The new 2019 Mercedes-Benz CLS will usher in a new family of gasoline engines for the car in Canada. The basics are identical for both versions. It starts with a turbocharged 3.0-litre inline six-cylinder engine, mated in all cases to a nine-speed 9G automatic transmission and a latest version of Mercedes’ 4MATIC AWD (45/55 front/rear split in the CLS 450, continuously variable in the CLS 53) system. They both have EQ Boost technology grafted to the lumps.

The base CLS 450’s twin-scroll turbo mill produces 362 horsepower and 369 lb.-ft. of torque. Although these numbers are commendable, the CLS 53’s twin-turbocharged mill, with 429 horsepower and 384 lb.-ft. of torque, is that much more enticing, and vocal. So, what is EQ Boost? In a nutshell, it’s a 48-volt integrated starter/generator mild-hybrid system that allows “sailing” or coasting without the engine running. It also handles engine start/stop and captures kinetic energy with a regeneration function. Hands down, the best part is that it creates an initial acceleration boost. It uses its integrated electric auxiliary compressor, which revs to 70,000 rpm in 0.3 second, to prime the turbocharger.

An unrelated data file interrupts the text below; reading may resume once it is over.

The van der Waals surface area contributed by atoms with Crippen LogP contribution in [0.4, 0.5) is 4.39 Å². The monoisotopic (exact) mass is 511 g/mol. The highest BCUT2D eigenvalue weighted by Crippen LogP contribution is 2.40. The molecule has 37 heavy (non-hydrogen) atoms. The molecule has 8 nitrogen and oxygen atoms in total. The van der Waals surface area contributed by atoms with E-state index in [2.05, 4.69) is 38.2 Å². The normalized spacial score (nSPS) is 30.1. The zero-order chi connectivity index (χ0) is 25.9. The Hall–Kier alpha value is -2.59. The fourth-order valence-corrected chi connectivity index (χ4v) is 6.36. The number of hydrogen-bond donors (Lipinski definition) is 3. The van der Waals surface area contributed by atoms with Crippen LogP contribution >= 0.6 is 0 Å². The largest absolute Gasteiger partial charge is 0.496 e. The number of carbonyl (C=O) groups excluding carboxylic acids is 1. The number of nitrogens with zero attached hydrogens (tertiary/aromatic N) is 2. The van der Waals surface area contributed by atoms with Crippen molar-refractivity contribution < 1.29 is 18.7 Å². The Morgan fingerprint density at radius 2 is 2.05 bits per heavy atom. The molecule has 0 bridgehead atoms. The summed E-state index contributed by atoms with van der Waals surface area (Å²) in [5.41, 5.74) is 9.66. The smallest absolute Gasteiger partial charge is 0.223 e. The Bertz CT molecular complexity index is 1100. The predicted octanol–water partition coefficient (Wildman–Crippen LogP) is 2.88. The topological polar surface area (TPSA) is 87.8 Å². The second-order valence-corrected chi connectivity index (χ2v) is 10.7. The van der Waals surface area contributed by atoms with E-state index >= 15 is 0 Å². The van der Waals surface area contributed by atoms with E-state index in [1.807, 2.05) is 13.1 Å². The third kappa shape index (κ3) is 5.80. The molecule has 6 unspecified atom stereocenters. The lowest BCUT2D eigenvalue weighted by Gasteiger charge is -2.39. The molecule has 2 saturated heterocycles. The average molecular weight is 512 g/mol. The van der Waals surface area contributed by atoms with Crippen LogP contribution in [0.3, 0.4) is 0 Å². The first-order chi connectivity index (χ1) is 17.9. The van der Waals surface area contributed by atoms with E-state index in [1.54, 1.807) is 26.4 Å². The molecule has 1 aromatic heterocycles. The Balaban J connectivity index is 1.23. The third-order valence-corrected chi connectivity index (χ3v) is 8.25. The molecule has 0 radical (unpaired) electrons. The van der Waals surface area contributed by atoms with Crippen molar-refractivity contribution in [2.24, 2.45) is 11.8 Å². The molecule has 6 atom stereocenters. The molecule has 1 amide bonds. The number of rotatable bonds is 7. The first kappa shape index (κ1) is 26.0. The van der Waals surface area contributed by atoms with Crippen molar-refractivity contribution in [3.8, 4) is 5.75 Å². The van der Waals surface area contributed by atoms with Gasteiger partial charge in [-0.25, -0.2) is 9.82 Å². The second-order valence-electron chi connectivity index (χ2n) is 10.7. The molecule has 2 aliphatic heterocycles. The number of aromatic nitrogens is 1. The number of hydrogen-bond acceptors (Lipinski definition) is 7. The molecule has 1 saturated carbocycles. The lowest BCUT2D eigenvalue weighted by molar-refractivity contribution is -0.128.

The way EQ Boost works is mostly noticeable in stop-and-go traffic. The start/stop loop is imperceptible, as is the preliminary kick. On paper, output is bumped by a further 21 horsepower and 184 lb.-ft. of torque, but overall, power delivery is immensely linear. The CLS 53’s extra state of tune, both in sound and yield, seems to benefit more readily from EQ Boost. The CLS 53 felt much faster, and more responsive.

Photo: Mathieu St-Pierre